A Day in Collingwood

We were up at about 8:00 this morning. Breakfast is not available at the hotel during the COVID pandemic, so we knew we had to go elsewhere for our morning eats. We showered, then went over to the nearby Tim Horton’s (ah, good old Tims), where we ordered breakfast sandwiches, coffee and OJ to go. Returning to our hotel room, we had our breakfast in our room’s little kitchen.

For today’s activities we decided we’d stay within Collingwood and see what it had to offer, rather than heading out somewhere like the Blue Mountains or the Scenic Caves Adventure – those are for next time.

We walked down First Street and went into the Collingwood Arboretum and Labyrinth. It was very peaceful and well laid out:

There was a boardwalk that ran into the marshes so you could view the ducks, turtles, swans, etc., without disturbing them. We wondered the length of the Arboretum boardwalk:

Returning to Collingwood’s streets, we explored the Collingwood Museum grounds. The Museum is a relevant historical site as it was formerly the Collingwood railway station; it was a beautiful and stately location:

Leaving the old railway station/Collingwood Museum we headed out along the Georgian Bay shoreline to Millennium Overlook Park. On the way out to Overlook Park we passed through the Harbourlands Walk of History. This walk is an homage to Collingwood’s shipbuilding days. At one time, shipbuilding was crucial to Collingwood’s livelihood. Many ships were built here, and each new ship bore a unique name engraved on its hull plate. On the Harbourlands Walk of History, replica hull plates of each ship built in Collingwood are mounted into the walkway/sidewalk. The Harbourland Walk of History honours the ships and the people who built them from 1901-1986:

We continued along the Georgian Bay shoreline out to the Millennium Overlook Park. We spent a lot of time there communing with nature, discovering the harbour and boats, and photographing the abandoned grain terminal:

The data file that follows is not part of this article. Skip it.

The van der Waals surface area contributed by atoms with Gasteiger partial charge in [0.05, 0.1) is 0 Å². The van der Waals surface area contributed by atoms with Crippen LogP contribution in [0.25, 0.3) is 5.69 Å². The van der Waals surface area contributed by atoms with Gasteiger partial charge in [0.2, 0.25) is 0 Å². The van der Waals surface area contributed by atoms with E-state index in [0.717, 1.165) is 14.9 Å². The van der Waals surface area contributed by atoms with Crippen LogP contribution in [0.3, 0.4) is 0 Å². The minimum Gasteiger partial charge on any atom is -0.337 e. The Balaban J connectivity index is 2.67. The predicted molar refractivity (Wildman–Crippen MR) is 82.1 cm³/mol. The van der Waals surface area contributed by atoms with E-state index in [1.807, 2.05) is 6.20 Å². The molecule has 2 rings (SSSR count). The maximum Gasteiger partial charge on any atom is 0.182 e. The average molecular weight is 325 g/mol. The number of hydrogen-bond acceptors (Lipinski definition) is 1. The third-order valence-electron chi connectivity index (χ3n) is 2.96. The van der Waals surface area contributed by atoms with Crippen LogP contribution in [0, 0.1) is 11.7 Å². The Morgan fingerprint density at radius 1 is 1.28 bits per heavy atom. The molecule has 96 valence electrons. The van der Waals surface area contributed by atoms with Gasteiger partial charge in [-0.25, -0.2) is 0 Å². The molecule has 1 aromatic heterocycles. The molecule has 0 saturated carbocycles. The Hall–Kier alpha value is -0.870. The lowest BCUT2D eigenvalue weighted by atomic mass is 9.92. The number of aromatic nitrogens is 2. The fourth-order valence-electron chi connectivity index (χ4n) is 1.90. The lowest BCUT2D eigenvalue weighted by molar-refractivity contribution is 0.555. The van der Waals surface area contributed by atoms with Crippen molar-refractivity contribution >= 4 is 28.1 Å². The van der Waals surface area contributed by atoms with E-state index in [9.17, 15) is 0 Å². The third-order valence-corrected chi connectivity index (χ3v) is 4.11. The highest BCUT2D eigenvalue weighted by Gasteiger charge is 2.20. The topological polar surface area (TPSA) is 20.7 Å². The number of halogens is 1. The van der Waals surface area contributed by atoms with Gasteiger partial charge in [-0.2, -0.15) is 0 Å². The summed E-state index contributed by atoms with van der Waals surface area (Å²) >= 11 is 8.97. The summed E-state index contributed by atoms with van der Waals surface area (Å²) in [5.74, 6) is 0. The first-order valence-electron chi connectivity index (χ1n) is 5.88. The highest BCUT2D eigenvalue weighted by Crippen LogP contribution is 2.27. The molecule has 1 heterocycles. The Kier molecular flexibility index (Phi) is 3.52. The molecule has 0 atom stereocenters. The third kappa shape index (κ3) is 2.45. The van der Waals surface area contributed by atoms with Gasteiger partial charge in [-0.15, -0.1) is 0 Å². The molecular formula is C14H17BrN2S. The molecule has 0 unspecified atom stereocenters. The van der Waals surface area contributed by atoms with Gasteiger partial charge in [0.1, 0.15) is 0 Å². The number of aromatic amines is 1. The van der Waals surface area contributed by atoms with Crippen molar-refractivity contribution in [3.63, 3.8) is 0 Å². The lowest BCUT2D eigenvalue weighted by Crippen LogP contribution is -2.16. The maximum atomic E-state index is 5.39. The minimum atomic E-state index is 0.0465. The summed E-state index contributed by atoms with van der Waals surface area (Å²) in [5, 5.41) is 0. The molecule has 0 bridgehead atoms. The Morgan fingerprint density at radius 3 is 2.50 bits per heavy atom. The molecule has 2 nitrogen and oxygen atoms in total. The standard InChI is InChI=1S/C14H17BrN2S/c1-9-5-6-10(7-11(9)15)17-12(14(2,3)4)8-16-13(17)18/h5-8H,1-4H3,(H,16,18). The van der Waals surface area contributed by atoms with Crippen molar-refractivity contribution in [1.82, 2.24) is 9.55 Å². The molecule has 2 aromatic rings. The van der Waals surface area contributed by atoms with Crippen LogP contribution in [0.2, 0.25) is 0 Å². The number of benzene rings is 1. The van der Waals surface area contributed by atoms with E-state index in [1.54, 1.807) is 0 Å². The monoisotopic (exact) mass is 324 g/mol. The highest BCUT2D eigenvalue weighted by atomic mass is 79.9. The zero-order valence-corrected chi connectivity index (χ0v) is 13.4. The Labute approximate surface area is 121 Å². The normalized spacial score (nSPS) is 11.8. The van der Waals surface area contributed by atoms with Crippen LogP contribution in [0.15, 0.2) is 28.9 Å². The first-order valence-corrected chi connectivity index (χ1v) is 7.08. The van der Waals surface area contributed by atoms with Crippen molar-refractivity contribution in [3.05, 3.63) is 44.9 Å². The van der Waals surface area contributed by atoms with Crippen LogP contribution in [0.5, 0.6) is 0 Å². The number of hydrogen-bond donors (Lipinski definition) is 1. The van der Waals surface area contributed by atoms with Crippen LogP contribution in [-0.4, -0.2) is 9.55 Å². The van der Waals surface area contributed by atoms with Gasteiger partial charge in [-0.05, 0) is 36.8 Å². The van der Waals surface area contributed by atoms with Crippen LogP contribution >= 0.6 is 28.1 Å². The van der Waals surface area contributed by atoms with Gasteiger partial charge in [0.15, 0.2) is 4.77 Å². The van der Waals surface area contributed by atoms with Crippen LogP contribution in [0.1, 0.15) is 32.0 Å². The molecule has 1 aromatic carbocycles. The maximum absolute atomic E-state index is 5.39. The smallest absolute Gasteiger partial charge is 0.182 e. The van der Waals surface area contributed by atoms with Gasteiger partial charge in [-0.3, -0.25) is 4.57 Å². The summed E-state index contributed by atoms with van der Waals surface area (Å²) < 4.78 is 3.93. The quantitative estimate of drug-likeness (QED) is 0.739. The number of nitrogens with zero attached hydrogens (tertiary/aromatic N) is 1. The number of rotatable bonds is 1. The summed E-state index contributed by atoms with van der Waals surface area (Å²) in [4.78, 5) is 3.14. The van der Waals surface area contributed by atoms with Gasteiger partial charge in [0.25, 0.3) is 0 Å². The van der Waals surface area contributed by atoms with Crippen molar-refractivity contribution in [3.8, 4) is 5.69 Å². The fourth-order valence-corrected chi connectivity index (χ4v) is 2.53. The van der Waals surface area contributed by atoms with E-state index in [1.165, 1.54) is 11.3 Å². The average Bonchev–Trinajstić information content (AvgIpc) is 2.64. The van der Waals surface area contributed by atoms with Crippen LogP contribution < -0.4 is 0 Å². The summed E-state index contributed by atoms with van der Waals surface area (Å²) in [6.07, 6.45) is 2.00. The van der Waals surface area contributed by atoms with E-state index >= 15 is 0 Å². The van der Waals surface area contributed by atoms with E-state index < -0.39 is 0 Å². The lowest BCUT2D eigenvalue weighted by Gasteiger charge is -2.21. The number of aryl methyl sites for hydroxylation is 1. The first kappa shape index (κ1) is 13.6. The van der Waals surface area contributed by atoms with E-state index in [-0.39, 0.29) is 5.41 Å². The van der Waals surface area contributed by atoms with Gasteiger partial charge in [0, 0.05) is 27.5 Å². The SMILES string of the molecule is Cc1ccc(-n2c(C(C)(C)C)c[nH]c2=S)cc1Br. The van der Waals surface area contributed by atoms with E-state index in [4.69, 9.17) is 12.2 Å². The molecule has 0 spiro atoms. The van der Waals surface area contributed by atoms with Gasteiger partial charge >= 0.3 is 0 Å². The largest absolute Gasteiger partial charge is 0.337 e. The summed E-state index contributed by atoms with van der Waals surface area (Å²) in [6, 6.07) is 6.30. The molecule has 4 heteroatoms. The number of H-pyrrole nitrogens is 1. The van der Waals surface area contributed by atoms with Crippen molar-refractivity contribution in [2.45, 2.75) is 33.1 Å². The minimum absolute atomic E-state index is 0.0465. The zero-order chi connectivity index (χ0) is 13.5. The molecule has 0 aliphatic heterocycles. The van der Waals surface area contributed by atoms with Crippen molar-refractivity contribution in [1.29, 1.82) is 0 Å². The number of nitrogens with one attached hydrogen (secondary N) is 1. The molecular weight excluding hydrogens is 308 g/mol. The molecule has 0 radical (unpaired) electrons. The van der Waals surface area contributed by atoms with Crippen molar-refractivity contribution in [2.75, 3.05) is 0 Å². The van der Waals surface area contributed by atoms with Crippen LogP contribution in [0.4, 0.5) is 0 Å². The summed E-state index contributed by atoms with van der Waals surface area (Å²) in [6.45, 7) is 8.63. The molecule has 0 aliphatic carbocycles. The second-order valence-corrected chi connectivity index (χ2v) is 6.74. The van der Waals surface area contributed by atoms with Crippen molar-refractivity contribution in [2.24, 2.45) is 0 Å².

It was about 12:30 and we were starting to get hungry, so we walked back to First Street in search of a lunch venue. There’s lots to choose from on this street but we settled on the Beaver and Bulldog for a faux British pub-type experience. I had a huge burger with fries (which basically filled me up for the rest of the day) and Vince had the lunch special of Caesar Salad and Grilled Cheese Sandwich. We sat inside where it was cooler; it was a pretty hot day and we didn’t feel like sweltering on the patio in the direct sun.

After lunch we thought we’d make our way out to Sunset Point Beach, which is another harbour lookout point. Half way there the sidewalks became blocked due to construction and we couldn’t pass beyond our present point. Instead, we cut down some side streets and started exploring the streets of Collingwood. We followed several different walking/biking paths, enjoying the peace and quiet. We came upon an almost-hidden Japanese garden that was simple and beautiful – it was called Friendship Gardens, and was dedicated to Collingwood’s sister city Katano in Japan:

Leaving the Japanese gardens we continued along the paths and came out at Hume Street, where the Collingwood water tower presides over the town:

We walked a long way down Hume Street – it’s a very interesting street with a mix of upper-middle houses, local businesses and many, many manicured/landscaped lawns. We then headed down Hurontario Street to go to the local DQ (gotta have my ice cream fix, you know), but only the drive-thru was open and there was a huge line, so we opted to continue down Hurontario Street until we came to Third Street. We headed down Third Street which pretty much brought us back to the hotel.

It was about 4:30 at this point so we just rested in our room. We knew we wanted to have a meal out somewhere tonight, so when 6:00 rolled around we headed to the nearby Swiss Chalet (sometimes there’s nothing like Canadian comfort food). We were greeted by an extremely friendly hostess who told us about her experience of moving to Collingwood from Toronto several years ago.

We ordered our meal, and when it arrived it proved exceptional for Swiss Chalet. Near the meal’s end we could see the sky turning very dark outside and it looked as if we were in for a hell of a storm. We asked for our bill, paid it, then got back to the hotel, trying to beat the imminent rainstorm. We got a little wet but reached the hotel in the nick of time (frustratingly, the rain never did develop full force despite the ominous bluster and wind).

We reached the hotel at about 7:00 and sampled a few of our treats purchased from our visit to the Nutty Chocolatier in Huntsville. The rest of the evening was spent reading, resting and catching up on the journal. We walked a long way today, so our feet are pounding and we are beat!

Sadly, this is our last night in Collingwood; tomorrow we are off to Owen Sound and more adventures! To bed early again tonight (9:45-ish).

One Reply to “Day 5: Wednesday, September 16”

  1. Wow! Love you Japanese Garden…there is nothing like walking and sometimes coming off your trail. Sorry you didn’t make it to Sunset Point Beach, my family and I spend many Sunday afternoon there. The water is crystal clear 👌

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